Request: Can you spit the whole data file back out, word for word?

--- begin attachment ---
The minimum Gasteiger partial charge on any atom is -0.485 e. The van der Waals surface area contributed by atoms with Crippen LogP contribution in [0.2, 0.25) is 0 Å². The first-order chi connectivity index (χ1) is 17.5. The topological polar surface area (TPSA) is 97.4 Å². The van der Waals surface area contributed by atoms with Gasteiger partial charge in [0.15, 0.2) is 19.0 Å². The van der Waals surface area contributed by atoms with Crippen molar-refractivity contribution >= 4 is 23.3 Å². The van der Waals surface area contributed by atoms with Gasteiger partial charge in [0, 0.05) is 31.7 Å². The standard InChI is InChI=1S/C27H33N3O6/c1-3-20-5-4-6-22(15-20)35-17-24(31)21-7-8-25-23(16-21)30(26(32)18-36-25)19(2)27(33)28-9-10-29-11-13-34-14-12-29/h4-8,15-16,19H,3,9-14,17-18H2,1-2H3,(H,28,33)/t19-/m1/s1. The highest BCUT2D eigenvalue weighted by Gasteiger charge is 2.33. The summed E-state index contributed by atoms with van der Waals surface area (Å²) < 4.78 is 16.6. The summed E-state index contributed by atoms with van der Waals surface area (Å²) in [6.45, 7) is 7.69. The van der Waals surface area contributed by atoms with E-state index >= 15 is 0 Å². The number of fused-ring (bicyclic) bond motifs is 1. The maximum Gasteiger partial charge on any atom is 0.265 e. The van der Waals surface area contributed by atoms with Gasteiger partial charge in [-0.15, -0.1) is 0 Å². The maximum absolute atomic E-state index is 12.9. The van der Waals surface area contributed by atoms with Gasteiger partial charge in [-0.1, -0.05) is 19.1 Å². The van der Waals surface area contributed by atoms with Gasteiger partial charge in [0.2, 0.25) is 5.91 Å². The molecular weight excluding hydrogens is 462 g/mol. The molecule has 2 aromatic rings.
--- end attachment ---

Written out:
The minimum Gasteiger partial charge on any atom is -0.485 e. The van der Waals surface area contributed by atoms with Crippen LogP contribution in [0.2, 0.25) is 0 Å². The first-order chi connectivity index (χ1) is 17.5. The topological polar surface area (TPSA) is 97.4 Å². The van der Waals surface area contributed by atoms with Gasteiger partial charge in [0.15, 0.2) is 19.0 Å². The van der Waals surface area contributed by atoms with Crippen molar-refractivity contribution >= 4 is 23.3 Å². The van der Waals surface area contributed by atoms with Gasteiger partial charge in [0, 0.05) is 31.7 Å². The standard InChI is InChI=1S/C27H33N3O6/c1-3-20-5-4-6-22(15-20)35-17-24(31)21-7-8-25-23(16-21)30(26(32)18-36-25)19(2)27(33)28-9-10-29-11-13-34-14-12-29/h4-8,15-16,19H,3,9-14,17-18H2,1-2H3,(H,28,33)/t19-/m1/s1. The highest BCUT2D eigenvalue weighted by Gasteiger charge is 2.33. The summed E-state index contributed by atoms with van der Waals surface area (Å²) < 4.78 is 16.6. The summed E-state index contributed by atoms with van der Waals surface area (Å²) in [6.45, 7) is 7.69. The van der Waals surface area contributed by atoms with E-state index >= 15 is 0 Å². The number of fused-ring (bicyclic) bond motifs is 1. The maximum Gasteiger partial charge on any atom is 0.265 e. The van der Waals surface area contributed by atoms with Gasteiger partial charge in [-0.15, -0.1) is 0 Å². The maximum absolute atomic E-state index is 12.9. The van der Waals surface area contributed by atoms with Gasteiger partial charge in [-0.1, -0.05) is 19.1 Å². The van der Waals surface area contributed by atoms with Gasteiger partial charge in [0.2, 0.25) is 5.91 Å². The molecular weight excluding hydrogens is 462 g/mol. The molecule has 2 aromatic rings.